Cassandra Miller (1976) is a Canadian composer of chamber and orchestral music, currently living in the north of England. For the last few years, her compositions have explored the transcription of pre-existing music (often vocal) as a way to translate its musicality/vocality into another experience. Her present work also involves direct and personal collaboration with a wide international network of solo musicians, as well as ensembles and orchestras.

She twice received the Jules-Léger Prize for New Chamber Music, Canada’s highest honour for composition, for Bel Canto in 2011 and About Bach in 2016. Her concerto written for the cellist Charles Curtis with the BBC Scottish Symphony Orchestra was hailed as an “unexpected highlight of the festival” (TEMPO).

Her works are often written with specific performers in mind, involving their intimate participation in the creative process. Her closest collaborators in this fashion have included soprano Juliet Fraser, the Quatuor Bozzini, conductor Ilan Volkov, cellist Charles Curtis, pianist Philip Thomas, violinist Silvia Tarozzi and violinist Mira Benjamin. Pieces written expressly for them have been toured and performed across the UK, Netherlands, Belgium, Germany, Austria, Italy, Norway, Uruguay, the United States and Canada.

Over the last 15 years she has received over 25 professional commissions from soloists, ensembles and orchestras both in Canada and across Europe. Notable performers include the BBC Scottish Symphony Orchestra, the Oslo Philharmonic, EXAUDI Vocal Ensemble, the London Sinfonietta, I Musici de Montréal, Ensemble Plus-Minus, the late great Ensemble Kore, Ensemble contemporain de Montréal, Continuum Contemporary Music, the Toronto Symphony Orchestra and the Winnipeg Symphony Orchestra.

Festivals and venues featuring her music have included Monday Evening Concerts (Los Angeles), Tectonics Glasgow, the Huddersfield Contemporary Music Festival, Only Connect Oslo, Ostrava Days, World Music Days (Ljubljana), Music we’d like to hear (London), Kammer Klang (Café OTO, London), Transit (Leuven), Music on Main (Vancouver), and Núcleo Música Nueva de Montevideo, among many others. In 2015, the AngelicA Festival of Bologna presented three concerts featuring her work.

After two decades working in the field, Cassandra returned to academic research in 2014. Her doctoral research project at the University of Huddersfield (supervisor Dr Bryn Harrison, expected completion 2018) explores transcription and other translation methods as compositional processes, and compositional engagements with varied notions of voice and vocality.

In 2012, she studied privately with Michael Finnissy, whose impact continues to have a deep effect on her work. She holds a Master of Music from the Royal Conservatory of the Hague (2008, Richard Ayres, Yannis Kyriakides), where she explored narratology and narrative as tools for musical analysis. She holds a Bachelor of Music from the University of Victoria (2005), where she studied with Christopher Butterfield, whose radical pedagogical inclusivity and Dada-inspired artistic insight remain crucial foundations for her work to date.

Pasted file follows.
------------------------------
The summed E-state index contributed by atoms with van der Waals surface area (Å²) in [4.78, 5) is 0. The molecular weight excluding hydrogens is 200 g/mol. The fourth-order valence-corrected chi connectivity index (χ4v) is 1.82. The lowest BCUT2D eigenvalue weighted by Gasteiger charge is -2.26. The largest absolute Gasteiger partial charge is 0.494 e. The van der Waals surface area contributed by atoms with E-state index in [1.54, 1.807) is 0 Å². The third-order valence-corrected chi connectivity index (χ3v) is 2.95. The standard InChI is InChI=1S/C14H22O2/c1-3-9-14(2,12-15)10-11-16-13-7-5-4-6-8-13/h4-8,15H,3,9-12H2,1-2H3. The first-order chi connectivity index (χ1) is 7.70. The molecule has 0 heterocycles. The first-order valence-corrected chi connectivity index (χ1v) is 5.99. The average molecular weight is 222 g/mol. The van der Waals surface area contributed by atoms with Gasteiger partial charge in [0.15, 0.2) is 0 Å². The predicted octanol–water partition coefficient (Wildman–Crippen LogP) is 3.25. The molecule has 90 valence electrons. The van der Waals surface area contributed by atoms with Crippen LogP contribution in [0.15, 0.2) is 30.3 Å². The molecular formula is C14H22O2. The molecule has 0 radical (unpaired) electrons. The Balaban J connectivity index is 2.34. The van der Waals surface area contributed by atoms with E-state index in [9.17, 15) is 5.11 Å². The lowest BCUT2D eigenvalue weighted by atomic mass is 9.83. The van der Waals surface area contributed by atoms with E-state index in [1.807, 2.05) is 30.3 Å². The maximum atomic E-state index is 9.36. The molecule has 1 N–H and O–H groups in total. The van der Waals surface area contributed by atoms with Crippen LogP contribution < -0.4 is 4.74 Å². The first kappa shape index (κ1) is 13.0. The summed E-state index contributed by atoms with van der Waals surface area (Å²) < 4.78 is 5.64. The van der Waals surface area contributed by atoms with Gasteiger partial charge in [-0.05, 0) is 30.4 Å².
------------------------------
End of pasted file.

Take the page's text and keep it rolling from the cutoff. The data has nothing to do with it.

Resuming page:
From 2010 to 2013, she held the post of Artistic and General Director of Innovations en concert, a not-for-profit presenter of experimental chamber music concerts and festivals in Montreal. Under her directorship, the organization championed unusual programming, commissioned major new works, and became known for its support of young freelancers, building international connections for many Quebec artists.

Teaching forms an important part of her artistic life, having given university lectures, private tutorials, masterclasses, and workshop-style coaching. Her teaching philosophy prioritizes inclusivity and diversity, and questions canonization. At the University of Huddersfield, she taught undergraduate composition students in seminars and private tutorials, as well as theory and technique classes (2014–16). Previously, she developed and taught an undergraduate composition course as a part-time lecturer at the University of Victoria (2008–09).

Cassandra has been invited to give lectures about her work in the US at Columbia University; in the UK at the Royal Academy of Music, Bath Spa University Centre for Musical Research, Birmingham Conservatoire, Guildhall School of Music and Drama, Centre for Research in New Music in Huddersfield, and Brunel University; in Canada at McGill University, the Cluster New Music and Integrated Arts Festival, and the Open Space Gallery of Victoria. She has additionally taught masterclasses and workshops at the Orkest de Ereprijs Young Composers Meeting (NL), Brunel University, the University of Manitoba, and the Montreal Contemporary Music Lab.

A number of writings about her work have been published in recent years, notably, Along the grain: the music of Cassandra Miller (James Weeks, 2014, TEMPO, Vol 68, Issue 269), and Cassandra Miller’s unclassifiable concert music (Richard Simas, 2012, Musicworks Magazine, Toronto, Issue 113). In Tim Rutherford-Johnson’s book Music After The Fall: Modern Composition and Culture Since 1989 (2017, University of California Press), Chapter 4 includes an in-depth discussion of her piece Guide, through the lens of the tension between oral traditions and media technology. Her music also appears on the podcast Tentative Affinities (2014, Canada: the music of Generation X) by the late musicologist Bob Gilmore.

She lives in a small hillside village outside of Huddersfield, and spends most of her time hiking in the Pennines.